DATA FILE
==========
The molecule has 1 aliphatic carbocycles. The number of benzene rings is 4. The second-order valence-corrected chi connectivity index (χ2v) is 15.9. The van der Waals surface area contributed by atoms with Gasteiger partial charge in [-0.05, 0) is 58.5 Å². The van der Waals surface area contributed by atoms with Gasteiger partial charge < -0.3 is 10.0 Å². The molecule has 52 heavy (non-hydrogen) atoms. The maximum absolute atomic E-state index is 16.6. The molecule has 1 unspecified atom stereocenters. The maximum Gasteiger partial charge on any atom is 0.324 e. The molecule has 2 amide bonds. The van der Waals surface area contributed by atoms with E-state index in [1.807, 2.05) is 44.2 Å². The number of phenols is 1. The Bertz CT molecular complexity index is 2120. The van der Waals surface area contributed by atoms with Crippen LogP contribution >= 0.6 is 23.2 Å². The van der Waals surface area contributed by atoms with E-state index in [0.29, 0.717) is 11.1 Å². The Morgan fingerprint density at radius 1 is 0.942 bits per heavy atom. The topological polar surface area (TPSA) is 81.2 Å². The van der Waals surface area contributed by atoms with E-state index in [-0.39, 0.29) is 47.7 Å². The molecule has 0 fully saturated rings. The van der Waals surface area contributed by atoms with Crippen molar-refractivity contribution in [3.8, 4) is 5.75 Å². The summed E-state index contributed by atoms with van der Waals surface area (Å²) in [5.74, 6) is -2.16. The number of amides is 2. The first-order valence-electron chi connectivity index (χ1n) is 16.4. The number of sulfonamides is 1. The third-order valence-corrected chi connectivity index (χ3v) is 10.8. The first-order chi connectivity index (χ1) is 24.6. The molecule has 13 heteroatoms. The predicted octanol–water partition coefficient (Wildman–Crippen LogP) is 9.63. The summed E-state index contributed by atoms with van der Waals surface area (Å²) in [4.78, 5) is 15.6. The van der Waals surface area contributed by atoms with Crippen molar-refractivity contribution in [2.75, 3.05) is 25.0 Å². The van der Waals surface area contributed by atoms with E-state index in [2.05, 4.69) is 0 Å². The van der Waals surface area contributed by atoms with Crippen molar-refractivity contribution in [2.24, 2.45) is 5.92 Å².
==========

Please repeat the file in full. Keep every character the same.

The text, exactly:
The molecule has 1 aliphatic carbocycles. The number of benzene rings is 4. The second-order valence-corrected chi connectivity index (χ2v) is 15.9. The van der Waals surface area contributed by atoms with Gasteiger partial charge in [-0.05, 0) is 58.5 Å². The van der Waals surface area contributed by atoms with Gasteiger partial charge < -0.3 is 10.0 Å². The molecule has 52 heavy (non-hydrogen) atoms. The maximum absolute atomic E-state index is 16.6. The molecule has 1 unspecified atom stereocenters. The maximum Gasteiger partial charge on any atom is 0.324 e. The molecule has 2 amide bonds. The van der Waals surface area contributed by atoms with E-state index in [1.807, 2.05) is 44.2 Å². The number of phenols is 1. The Bertz CT molecular complexity index is 2120. The van der Waals surface area contributed by atoms with Crippen LogP contribution >= 0.6 is 23.2 Å². The van der Waals surface area contributed by atoms with E-state index in [0.29, 0.717) is 11.1 Å². The Morgan fingerprint density at radius 1 is 0.942 bits per heavy atom. The topological polar surface area (TPSA) is 81.2 Å². The van der Waals surface area contributed by atoms with E-state index in [-0.39, 0.29) is 47.7 Å². The molecule has 0 fully saturated rings. The van der Waals surface area contributed by atoms with Crippen molar-refractivity contribution in [3.8, 4) is 5.75 Å². The summed E-state index contributed by atoms with van der Waals surface area (Å²) in [5.74, 6) is -2.16. The number of amides is 2. The first-order valence-electron chi connectivity index (χ1n) is 16.4. The number of sulfonamides is 1. The third-order valence-corrected chi connectivity index (χ3v) is 10.8. The first-order chi connectivity index (χ1) is 24.6. The molecule has 13 heteroatoms. The predicted octanol–water partition coefficient (Wildman–Crippen LogP) is 9.63. The summed E-state index contributed by atoms with van der Waals surface area (Å²) in [4.78, 5) is 15.6. The van der Waals surface area contributed by atoms with Crippen molar-refractivity contribution in [2.75, 3.05) is 25.0 Å². The van der Waals surface area contributed by atoms with E-state index in [2.05, 4.69) is 0 Å². The van der Waals surface area contributed by atoms with Crippen molar-refractivity contribution in [2.24, 2.45) is 5.92 Å².